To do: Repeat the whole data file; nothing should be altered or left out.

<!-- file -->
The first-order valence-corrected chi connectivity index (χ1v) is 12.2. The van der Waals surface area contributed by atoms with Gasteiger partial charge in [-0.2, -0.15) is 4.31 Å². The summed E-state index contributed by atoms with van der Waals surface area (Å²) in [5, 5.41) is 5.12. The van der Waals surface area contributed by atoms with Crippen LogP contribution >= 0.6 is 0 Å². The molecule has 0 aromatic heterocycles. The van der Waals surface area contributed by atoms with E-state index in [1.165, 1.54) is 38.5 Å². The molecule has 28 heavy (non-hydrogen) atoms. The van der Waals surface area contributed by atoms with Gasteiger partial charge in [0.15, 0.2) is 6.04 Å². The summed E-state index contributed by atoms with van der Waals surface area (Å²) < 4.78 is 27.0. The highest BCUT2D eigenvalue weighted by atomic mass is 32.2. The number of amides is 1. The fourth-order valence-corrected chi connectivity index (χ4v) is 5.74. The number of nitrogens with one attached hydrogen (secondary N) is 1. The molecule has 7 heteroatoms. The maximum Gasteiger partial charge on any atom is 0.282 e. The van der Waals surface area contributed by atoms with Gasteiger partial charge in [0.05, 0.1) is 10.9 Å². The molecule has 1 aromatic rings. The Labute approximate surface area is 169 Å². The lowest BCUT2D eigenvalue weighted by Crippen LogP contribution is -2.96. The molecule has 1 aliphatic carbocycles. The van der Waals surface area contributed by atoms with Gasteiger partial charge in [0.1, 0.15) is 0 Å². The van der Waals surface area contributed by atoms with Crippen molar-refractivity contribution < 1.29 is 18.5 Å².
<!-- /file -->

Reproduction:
The first-order valence-corrected chi connectivity index (χ1v) is 12.2. The van der Waals surface area contributed by atoms with Gasteiger partial charge in [-0.2, -0.15) is 4.31 Å². The summed E-state index contributed by atoms with van der Waals surface area (Å²) in [5, 5.41) is 5.12. The van der Waals surface area contributed by atoms with Crippen LogP contribution >= 0.6 is 0 Å². The molecule has 0 aromatic heterocycles. The van der Waals surface area contributed by atoms with E-state index in [1.165, 1.54) is 38.5 Å². The molecule has 28 heavy (non-hydrogen) atoms. The van der Waals surface area contributed by atoms with Gasteiger partial charge in [0.15, 0.2) is 6.04 Å². The summed E-state index contributed by atoms with van der Waals surface area (Å²) < 4.78 is 27.0. The highest BCUT2D eigenvalue weighted by atomic mass is 32.2. The number of amides is 1. The fourth-order valence-corrected chi connectivity index (χ4v) is 5.74. The number of nitrogens with one attached hydrogen (secondary N) is 1. The molecule has 7 heteroatoms. The maximum Gasteiger partial charge on any atom is 0.282 e. The van der Waals surface area contributed by atoms with Gasteiger partial charge in [0.05, 0.1) is 10.9 Å². The molecule has 1 aromatic rings. The Labute approximate surface area is 169 Å². The lowest BCUT2D eigenvalue weighted by Crippen LogP contribution is -2.96. The molecule has 1 aliphatic carbocycles. The van der Waals surface area contributed by atoms with Gasteiger partial charge in [0.1, 0.15) is 0 Å². The van der Waals surface area contributed by atoms with Crippen molar-refractivity contribution < 1.29 is 18.5 Å².